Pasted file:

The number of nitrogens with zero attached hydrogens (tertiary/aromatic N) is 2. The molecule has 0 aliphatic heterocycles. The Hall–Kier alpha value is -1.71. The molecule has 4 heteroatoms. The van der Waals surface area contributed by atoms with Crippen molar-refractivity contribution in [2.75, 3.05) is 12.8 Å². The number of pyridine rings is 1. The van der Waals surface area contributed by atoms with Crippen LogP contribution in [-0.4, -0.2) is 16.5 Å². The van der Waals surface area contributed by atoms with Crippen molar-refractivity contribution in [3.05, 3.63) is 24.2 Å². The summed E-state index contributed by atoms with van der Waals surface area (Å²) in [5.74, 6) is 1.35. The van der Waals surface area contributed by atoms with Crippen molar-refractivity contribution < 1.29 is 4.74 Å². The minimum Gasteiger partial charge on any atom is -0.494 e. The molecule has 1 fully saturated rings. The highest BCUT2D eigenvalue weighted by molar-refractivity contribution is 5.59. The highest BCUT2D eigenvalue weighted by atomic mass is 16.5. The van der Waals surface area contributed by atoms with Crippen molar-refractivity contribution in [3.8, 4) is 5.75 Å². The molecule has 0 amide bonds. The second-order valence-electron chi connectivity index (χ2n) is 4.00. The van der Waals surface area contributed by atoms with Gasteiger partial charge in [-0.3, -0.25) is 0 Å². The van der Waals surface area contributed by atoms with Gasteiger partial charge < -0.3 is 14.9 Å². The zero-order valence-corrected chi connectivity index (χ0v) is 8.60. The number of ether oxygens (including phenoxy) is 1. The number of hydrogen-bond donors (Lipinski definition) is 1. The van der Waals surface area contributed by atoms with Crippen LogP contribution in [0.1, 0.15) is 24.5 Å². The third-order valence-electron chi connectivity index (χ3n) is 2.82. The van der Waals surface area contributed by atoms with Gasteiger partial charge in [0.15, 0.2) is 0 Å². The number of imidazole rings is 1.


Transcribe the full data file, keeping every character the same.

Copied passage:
The number of nitrogens with zero attached hydrogens (tertiary/aromatic N) is 2. The molecule has 0 aliphatic heterocycles. The Hall–Kier alpha value is -1.71. The molecule has 4 heteroatoms. The van der Waals surface area contributed by atoms with Crippen molar-refractivity contribution in [2.75, 3.05) is 12.8 Å². The number of pyridine rings is 1. The van der Waals surface area contributed by atoms with Crippen LogP contribution in [-0.4, -0.2) is 16.5 Å². The van der Waals surface area contributed by atoms with Crippen molar-refractivity contribution in [3.05, 3.63) is 24.2 Å². The summed E-state index contributed by atoms with van der Waals surface area (Å²) in [5.74, 6) is 1.35. The van der Waals surface area contributed by atoms with Crippen molar-refractivity contribution < 1.29 is 4.74 Å². The minimum Gasteiger partial charge on any atom is -0.494 e. The molecule has 1 fully saturated rings. The highest BCUT2D eigenvalue weighted by molar-refractivity contribution is 5.59. The highest BCUT2D eigenvalue weighted by atomic mass is 16.5. The van der Waals surface area contributed by atoms with Crippen molar-refractivity contribution in [3.8, 4) is 5.75 Å². The molecule has 0 amide bonds. The second-order valence-electron chi connectivity index (χ2n) is 4.00. The van der Waals surface area contributed by atoms with Gasteiger partial charge in [-0.3, -0.25) is 0 Å². The van der Waals surface area contributed by atoms with Gasteiger partial charge < -0.3 is 14.9 Å². The zero-order valence-corrected chi connectivity index (χ0v) is 8.60. The number of ether oxygens (including phenoxy) is 1. The number of hydrogen-bond donors (Lipinski definition) is 1. The van der Waals surface area contributed by atoms with Crippen LogP contribution in [0.1, 0.15) is 24.5 Å². The third-order valence-electron chi connectivity index (χ3n) is 2.82. The van der Waals surface area contributed by atoms with Gasteiger partial charge in [0.15, 0.2) is 0 Å². The number of imidazole rings is 1.